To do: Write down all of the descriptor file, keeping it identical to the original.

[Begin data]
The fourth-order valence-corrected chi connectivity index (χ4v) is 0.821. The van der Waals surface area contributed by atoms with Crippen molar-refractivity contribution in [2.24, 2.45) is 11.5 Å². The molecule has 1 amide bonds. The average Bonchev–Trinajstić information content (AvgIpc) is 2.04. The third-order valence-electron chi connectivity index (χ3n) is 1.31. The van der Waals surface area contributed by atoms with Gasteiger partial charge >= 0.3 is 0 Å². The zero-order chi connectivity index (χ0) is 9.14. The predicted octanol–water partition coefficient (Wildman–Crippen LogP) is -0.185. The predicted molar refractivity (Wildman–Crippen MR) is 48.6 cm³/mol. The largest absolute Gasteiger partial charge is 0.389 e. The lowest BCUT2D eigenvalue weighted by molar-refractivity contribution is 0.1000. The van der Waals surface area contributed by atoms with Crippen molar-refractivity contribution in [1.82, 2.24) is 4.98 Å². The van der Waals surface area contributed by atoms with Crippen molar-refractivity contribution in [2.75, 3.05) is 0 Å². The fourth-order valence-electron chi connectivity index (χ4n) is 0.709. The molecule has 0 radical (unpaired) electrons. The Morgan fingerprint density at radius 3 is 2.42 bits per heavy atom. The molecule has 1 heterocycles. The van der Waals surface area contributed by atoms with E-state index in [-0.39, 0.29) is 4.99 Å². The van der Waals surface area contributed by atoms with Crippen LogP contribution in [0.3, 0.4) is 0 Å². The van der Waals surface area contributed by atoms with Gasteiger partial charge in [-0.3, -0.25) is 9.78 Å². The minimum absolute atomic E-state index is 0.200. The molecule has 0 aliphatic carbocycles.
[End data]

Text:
The fourth-order valence-corrected chi connectivity index (χ4v) is 0.821. The van der Waals surface area contributed by atoms with Crippen molar-refractivity contribution in [2.24, 2.45) is 11.5 Å². The molecule has 1 amide bonds. The average Bonchev–Trinajstić information content (AvgIpc) is 2.04. The third-order valence-electron chi connectivity index (χ3n) is 1.31. The van der Waals surface area contributed by atoms with Gasteiger partial charge >= 0.3 is 0 Å². The zero-order chi connectivity index (χ0) is 9.14. The predicted octanol–water partition coefficient (Wildman–Crippen LogP) is -0.185. The predicted molar refractivity (Wildman–Crippen MR) is 48.6 cm³/mol. The largest absolute Gasteiger partial charge is 0.389 e. The lowest BCUT2D eigenvalue weighted by molar-refractivity contribution is 0.1000. The van der Waals surface area contributed by atoms with Crippen molar-refractivity contribution in [1.82, 2.24) is 4.98 Å². The van der Waals surface area contributed by atoms with Crippen molar-refractivity contribution in [2.75, 3.05) is 0 Å². The fourth-order valence-electron chi connectivity index (χ4n) is 0.709. The molecule has 0 radical (unpaired) electrons. The Morgan fingerprint density at radius 3 is 2.42 bits per heavy atom. The molecule has 1 heterocycles. The van der Waals surface area contributed by atoms with E-state index in [-0.39, 0.29) is 4.99 Å². The van der Waals surface area contributed by atoms with Crippen LogP contribution in [0.3, 0.4) is 0 Å². The van der Waals surface area contributed by atoms with Gasteiger partial charge in [-0.3, -0.25) is 9.78 Å². The minimum absolute atomic E-state index is 0.200. The molecule has 0 aliphatic carbocycles.